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  • Writer's pictureBurke Burns


Italian cooking is synonymous with many essential ingredients. The art of making pasta has been well documented, and cherished by diners worldwide. Fresh pasta made from scratch makes an Italian dish unforgettable. Different regions of Italy specialize in pastas of different shapes and sizes, sometimes even stuffed with meat or cheese. Wines are also inseparable from Italian cuisine. From the sangiovese and chianti wines of northern Italy to Nero d’Avola Sicilian wine, there is not a meal served on the Italian penisula that can’t be paired with something. Fresh fish also has roots in the heart of everything Italian. The Feast of the Seven Fishes even forms a centerpiece for Christmas celebrations in Italian-American households. A roasted or grilled Branzino is a delicious entrée, and is sometimes known as European Sea Bass.

Of all the components to Italian food, probably the most prevalent and heart-warming is the tomato. Tomato sauce is a favorite amongst older people, children, Americans, Italians…there is really no limit to the joy that can be brought to a kitchen when there is gravy on the stove. Italian restaurants have tomatoes in many of their pasta sauces. In addition, how can a great pizza pie be great without a proper tomato sauce? It cannot. Where do we find the best tomatoes to create dishes that are Italian masterpieces?

Roma tomatoes are in the plum tomato category and are used to make sauce or paste. Plum tomatoes are usually specifically grown for these products or for canning. Generally they are found in more northern climates than Italy, although they are grown in Mexico. Romas often are in a pear or egg shape and may be a little smaller than some tomatoes, but they are firm and very tasty.

The San Marzano tomato takes on an even more formal following. This tomato is a little sweeter and stronger tasting than the Roma. It also has less seeds. Neapolitan pizza is only supposed to made with San Marzano tomatoes. San Marzano tomatoes which originated in Italy, can be classified as official if grown in the valley of the Sarno. Believe it or not, there has been tomato fraud. The tomatoes are relatively expensive, so there are times where the carabinieri (military-style policing force) has confiscated thousands of tons of improperly marked tomatoes. Talk about serious tomato business.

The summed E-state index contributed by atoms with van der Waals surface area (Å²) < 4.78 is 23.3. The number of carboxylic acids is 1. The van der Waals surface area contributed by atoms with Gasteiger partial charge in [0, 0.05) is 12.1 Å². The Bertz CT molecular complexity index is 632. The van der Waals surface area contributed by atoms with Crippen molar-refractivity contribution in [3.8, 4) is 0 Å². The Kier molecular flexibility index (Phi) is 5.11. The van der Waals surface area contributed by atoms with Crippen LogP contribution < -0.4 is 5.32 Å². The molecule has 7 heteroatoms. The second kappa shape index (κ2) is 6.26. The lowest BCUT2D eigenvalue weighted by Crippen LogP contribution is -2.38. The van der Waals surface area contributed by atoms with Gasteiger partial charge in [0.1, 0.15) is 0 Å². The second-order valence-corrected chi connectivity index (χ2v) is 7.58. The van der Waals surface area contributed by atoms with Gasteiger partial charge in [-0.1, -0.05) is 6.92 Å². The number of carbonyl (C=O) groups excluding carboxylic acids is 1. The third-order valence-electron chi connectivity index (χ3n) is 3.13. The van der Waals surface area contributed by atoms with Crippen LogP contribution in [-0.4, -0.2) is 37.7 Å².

If you are looking for high quality, a Pomodoro di Pachino seems to be flawless. It is absolutely delicious- the sweet-tasting tomato that stays fresh a long time. These Pachino greats are native to Sicily.

Everyone loves a fresh bruschetta, especially eating al fresco on a late spring or early autumn evening. A nice chardonnay or some champagne would go really nicely with bruschetta. The tomatoes used are usually heirlooms. These are much tastier tomatoes that aren’t hybrids, in fact, they are grown specifically for quality taste. A grape, plum, or cherry tomato would be the perfect heirloom for bruschetta with their delectable taste and their firmness, which makes them easy to chop. Beefsteak tomatoes, which are ribbed, are great for bruschetta as well.

No matter what tomato you prefer, when you are creating a memorable marinara sauce, a Brandywine tomato shoud possibly be considered. This is because some think the Brandywine is the tastiest. Critics like it due to the real balance between acidity and sweetness. Whichever tomatoes you use, letting the gravy simmer for hours is an authentic and tasty way to ensure your pasta will be perfecto.

Tutto Fresco Italian Restaurant in Bel Air, Maryland is an outstanding purveyor of all things tomato based. The pizza and pastas are the best in Harford County, and the recipes call for the most delicious tomatoes.

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